... another story
At the risk of "beating a dead horse", may I throw one more Revere Beach story into the hopper... one with possibly a more personal touch.
Our visit home last October took us among other places to the beach of my fond memory and, unlike other authors, I believe I may have a somewhat more direct connection to this national reservation. Before explaining this bold assertion let me go through the oft-stated experiences of those of us who had not visited this crescent of sand and sea for many years.
Click photo for larger view
I was prepared for the spectacle of condominiums facing the boulevard where before stood only such icons of my youth as the Cyclone roller coaster, Bluebeard's Castle, Fun House, etc. But even the color of the beach sand had turned from white to brown! Where were the concrete slabs that once led down to the goose egg-size rocks which bordered the sand. And, most of all, where was the District Commission bath house that gave my dear old Irish grandmother gainful summer employment. About the only things recognizable to me were the pavilions and the band stand (rebuilt, I was told) located along the sidewalks.
Click photo for larger view
My personal connection to the beach referred to above lies with my grandmother and her work at the beach bath house. What follows may strike the reader as being little more than petty larceny but consider this family caper within the context of the depression era.
One of my grandmother's duties would find her sitting at the beach end of the underground tunnel leading from the bath house across the street to the beach. Among her responsibilities was to insure that no one without a bath house key was to enter this tunnel and gain access to the bath house without having paid the required fee for the use of its facilities. There are exceptions to every rule and dear old grandma was not above stretching them in the interest of the family exchequer. She would always have a wrist full of bath house locker keys and would present several of them to her fully-clad family members who would then transit from the beach through the tunnel to the locker rooms in the bath house. Grandma considered this stunt as little more than a fringe benefit of her employment. I mention this now only because I believe the statute of limitations has expired on such nefarious activities.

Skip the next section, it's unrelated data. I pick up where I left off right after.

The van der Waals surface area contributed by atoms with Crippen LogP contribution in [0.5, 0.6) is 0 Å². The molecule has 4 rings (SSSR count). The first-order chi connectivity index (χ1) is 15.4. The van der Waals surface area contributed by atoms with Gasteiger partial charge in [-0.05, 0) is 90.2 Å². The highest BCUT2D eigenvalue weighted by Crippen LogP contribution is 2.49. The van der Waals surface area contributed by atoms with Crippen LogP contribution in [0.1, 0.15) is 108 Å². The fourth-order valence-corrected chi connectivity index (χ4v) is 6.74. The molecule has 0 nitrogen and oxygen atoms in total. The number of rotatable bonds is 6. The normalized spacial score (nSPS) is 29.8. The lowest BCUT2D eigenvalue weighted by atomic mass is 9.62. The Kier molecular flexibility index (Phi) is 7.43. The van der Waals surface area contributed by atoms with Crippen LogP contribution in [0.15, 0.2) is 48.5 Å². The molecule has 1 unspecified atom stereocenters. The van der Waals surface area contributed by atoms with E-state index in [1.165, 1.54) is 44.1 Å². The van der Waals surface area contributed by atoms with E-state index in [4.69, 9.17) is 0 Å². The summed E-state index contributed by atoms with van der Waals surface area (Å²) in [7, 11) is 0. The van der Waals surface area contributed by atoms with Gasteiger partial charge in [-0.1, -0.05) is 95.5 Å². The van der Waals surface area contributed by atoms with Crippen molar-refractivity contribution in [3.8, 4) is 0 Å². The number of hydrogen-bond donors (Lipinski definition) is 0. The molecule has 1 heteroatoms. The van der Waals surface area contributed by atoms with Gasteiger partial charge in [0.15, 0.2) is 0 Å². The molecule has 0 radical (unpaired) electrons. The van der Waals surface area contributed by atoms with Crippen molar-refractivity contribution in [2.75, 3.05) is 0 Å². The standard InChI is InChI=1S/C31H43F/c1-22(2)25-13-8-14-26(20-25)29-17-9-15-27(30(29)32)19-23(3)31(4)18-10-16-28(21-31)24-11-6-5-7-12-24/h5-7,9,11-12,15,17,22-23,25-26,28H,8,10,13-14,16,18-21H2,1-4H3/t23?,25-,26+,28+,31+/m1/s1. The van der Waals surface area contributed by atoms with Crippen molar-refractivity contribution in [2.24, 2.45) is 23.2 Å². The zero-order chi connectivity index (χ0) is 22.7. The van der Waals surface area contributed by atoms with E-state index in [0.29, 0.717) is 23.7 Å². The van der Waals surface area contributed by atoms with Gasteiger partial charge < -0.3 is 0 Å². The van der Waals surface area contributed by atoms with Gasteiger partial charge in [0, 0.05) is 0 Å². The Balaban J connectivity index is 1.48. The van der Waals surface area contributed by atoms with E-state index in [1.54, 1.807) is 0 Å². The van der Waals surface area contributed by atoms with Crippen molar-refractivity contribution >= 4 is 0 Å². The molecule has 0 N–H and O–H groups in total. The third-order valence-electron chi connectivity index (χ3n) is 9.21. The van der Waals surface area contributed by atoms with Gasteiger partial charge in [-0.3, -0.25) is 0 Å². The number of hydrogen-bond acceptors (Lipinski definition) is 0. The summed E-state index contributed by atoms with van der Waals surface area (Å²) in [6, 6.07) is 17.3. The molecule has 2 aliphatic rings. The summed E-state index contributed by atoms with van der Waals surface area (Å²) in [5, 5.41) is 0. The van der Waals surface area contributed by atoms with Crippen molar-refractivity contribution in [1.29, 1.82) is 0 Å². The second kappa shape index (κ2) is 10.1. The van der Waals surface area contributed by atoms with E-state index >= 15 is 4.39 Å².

Now back to the present and my annoyance with the latter-day local inhabitants of the beach who seemed to be devoid of any knowledge of its history prior to the blizzard of '78.
I already had a negative mind set because of a traffic change which made the boulevard one way and found us going south along the waterfront when I should have been going north. My angst was further compounded when several of these people had to jump out in the street to hold up oncoming traffic and allow me to make a u-turn and head in the right direction. Not my fault; it wasn't always one way...or was it?
In my quest for accurate information I inquired of an officer in the MDC police station as to the location of the old bath house (which used to be next door to the station) and she didn't know. I posed other historical beach questions to a few different locals with similar results. It seemed that they had all only recently arrived from Peoria. What was a tourist to do?
Not to worry; I think I had most of the answers in my mind's eye anyway.... including the location of Mary O'Neil's hot dog and orange drink stand on a side street off the boulevard.
March 3, 2006